TikTok Ban: For National Security or US Tech Companies?

Microsoft in talks to buy TikTok, Instagram launching a similar app in August

On Friday, President Trump told reporters that he plans on banning TikTok from operating in the US using executive powers. Trump administration officials have come out in support of the president’s plan to ban the app, including Treasury Secretary Steven Mnuchin, who said on Sunday that TikTok “cannot exist as it does.”

TikTok is a social media app that is wildly popular with America’s youth, with tens of millions of users in the US. The app is a video-sharing service with simple editing tools that allow users to create videos quickly and easily.

TikTok is owned by the Chinese company ByteDance, and the common allegation against the app is that it is a tool of Chinese intelligence, and shares user data with the Chinese government. TikTok is also accused of censoring content that portrays the Chinese government negatively. For their part, TikTok denies the charge and says user data is not stored in China, and that the app has no obligation to share information with the Chinese government.

With US-China tensions increasing by the day, the TikTok ban could serve as another way for the Trump administration to confront Beijing. Besides the trade war and economic sanctions, the US has drastically increased its military activity in the Indo-Pacific in recent months. With Secretary of State Mike Pompeo’s recent speech calling for a “new alliance of democracies” to oppose China, it seems the administration now views China as a Cold War adversary.

US officials cite national security as the reason to ban TikTok, but regardless of the motives, US tech companies will greatly benefit from the ban. Rumors of Microsoft buying TikTok from ByteDance surfaced in the media after President Trump’s comments. A report from The Wall Street Journal published on Sunday said that Microsoft and ByteDance were in talks for a possible deal before Trump’s comments, and now those talks are on hold.

The Journal reported that the administration had knowledge of the deal, with TikTok being sold to an American company being an acceptable outcome for the White House. Microsoft confirmed the Journal’s reporting and said in a blog post on Sunday that the company’s CEO had a talk with President Trump on the matter. The post also said Microsoft is interested in purchasing TikTok and is engaged in talks with ByteDance, and they plan on completing these discussions no later than September 15th.

Sources told The South Morning China Post that ByteDance founder Zhang Yiming is reluctant to sell TikTok to a US company and instead prefers the app to become a separate entity, independent from ByteDance. It is not clear if this solution could prevent a ban by the White House.  Treasury Secretary Mnuchin said on Sunday that the president has the authority to force a sale or block the app entirely.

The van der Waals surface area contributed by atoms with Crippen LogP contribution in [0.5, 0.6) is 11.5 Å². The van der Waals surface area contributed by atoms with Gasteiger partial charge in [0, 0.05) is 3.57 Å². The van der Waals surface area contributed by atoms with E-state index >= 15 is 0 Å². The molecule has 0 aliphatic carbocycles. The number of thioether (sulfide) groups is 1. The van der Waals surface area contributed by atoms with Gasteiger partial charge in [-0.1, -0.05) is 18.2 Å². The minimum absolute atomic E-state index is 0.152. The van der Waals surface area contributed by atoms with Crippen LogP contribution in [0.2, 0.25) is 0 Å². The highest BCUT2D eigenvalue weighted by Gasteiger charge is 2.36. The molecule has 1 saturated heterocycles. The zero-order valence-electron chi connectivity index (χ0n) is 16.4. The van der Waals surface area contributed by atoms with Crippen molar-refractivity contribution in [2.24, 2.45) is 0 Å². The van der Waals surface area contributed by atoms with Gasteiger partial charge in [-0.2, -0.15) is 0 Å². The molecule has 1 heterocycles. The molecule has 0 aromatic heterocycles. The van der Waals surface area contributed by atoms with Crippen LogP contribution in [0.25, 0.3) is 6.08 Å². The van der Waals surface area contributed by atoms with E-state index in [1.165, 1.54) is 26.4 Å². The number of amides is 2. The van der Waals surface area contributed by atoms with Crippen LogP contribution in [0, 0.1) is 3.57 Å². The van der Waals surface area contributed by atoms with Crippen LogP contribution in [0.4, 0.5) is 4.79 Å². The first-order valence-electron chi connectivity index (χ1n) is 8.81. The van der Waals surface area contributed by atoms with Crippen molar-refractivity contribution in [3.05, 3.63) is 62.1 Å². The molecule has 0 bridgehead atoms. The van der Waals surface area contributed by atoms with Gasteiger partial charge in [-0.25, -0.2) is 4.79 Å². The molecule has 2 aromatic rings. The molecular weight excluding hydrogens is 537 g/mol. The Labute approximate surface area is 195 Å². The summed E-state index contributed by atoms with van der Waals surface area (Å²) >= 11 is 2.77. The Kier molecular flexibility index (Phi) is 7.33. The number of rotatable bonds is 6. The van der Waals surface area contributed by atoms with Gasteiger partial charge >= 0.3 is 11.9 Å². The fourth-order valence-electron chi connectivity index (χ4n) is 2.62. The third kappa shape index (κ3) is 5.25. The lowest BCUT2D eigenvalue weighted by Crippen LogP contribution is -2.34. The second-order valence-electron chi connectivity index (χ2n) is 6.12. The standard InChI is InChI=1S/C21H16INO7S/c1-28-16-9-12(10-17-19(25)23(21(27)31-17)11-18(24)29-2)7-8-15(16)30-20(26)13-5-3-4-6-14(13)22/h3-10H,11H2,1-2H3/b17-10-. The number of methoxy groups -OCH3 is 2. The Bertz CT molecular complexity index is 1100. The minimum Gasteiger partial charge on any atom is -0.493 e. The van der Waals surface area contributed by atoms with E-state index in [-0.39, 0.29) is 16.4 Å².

An outright ban of TikTok could benefit another US tech giant, Facebook. In mid-July, it was revealed that Facebook-owned Instagram plans on launching its version of the TikTok app sometime in August. Known as Reels, the video app has many of the same features as TikTok. Reels has been launched in other countries, including India, where it was released just days after TikTok was banned in the South Asian country.

Facebook founder Mark Zuckerberg testified before Congress last week in a hearing on antitrust laws. Zuckerberg’s prepared testimony was made public ahead of the hearing, in it, the CEO blasted Chinese tech. Zuckerberg boasted that Facebook adheres to “American values” and warned of Chinese influence. “China is building its own version of the internet focused on very different ideas, and they are exporting their vision to other countries,” the testimony reads, a clear reference to TikTok.

TikTok’s American CEO Kevin Mayer, a former Disney executive, slammed Facebook in a blog post published the same day as Zuckerberg’s testimony. Mayer said TikTok welcomes competition and mentioned Facebook’s plan to launch Reels, calling it a “copycat” of TikTok. “But let’s focus our energies on fair and open competition in service of our consumers, rather than maligning attacks by our competitor – namely Facebook – disguised as patriotism and designed to put an end to our very presence in the US,” Mayer wrote.

All of the things TikTok is accused of, Facebook is guilty of in spades, with respect to the US government. In 2013, leaks from former NSA contractor Edward Snowden revealed that a program known as PRISM gives the NSA and FBI backdoor access to Facebook and other US tech companies to harvest user data. In the wake of the US assassination of Iranian general Qassem Soleimani, Facebook and Instagram censored posts portraying the general in a favorable light. Facebook has also teamed up with the Atlantic Council, a think-tank funded by the US government and US weapons manufacturers, to remove content.

Author: Dave DeCamp

Dave DeCamp is the assistant news editor of Antiwar.com, follow him on Twitter @decampdave.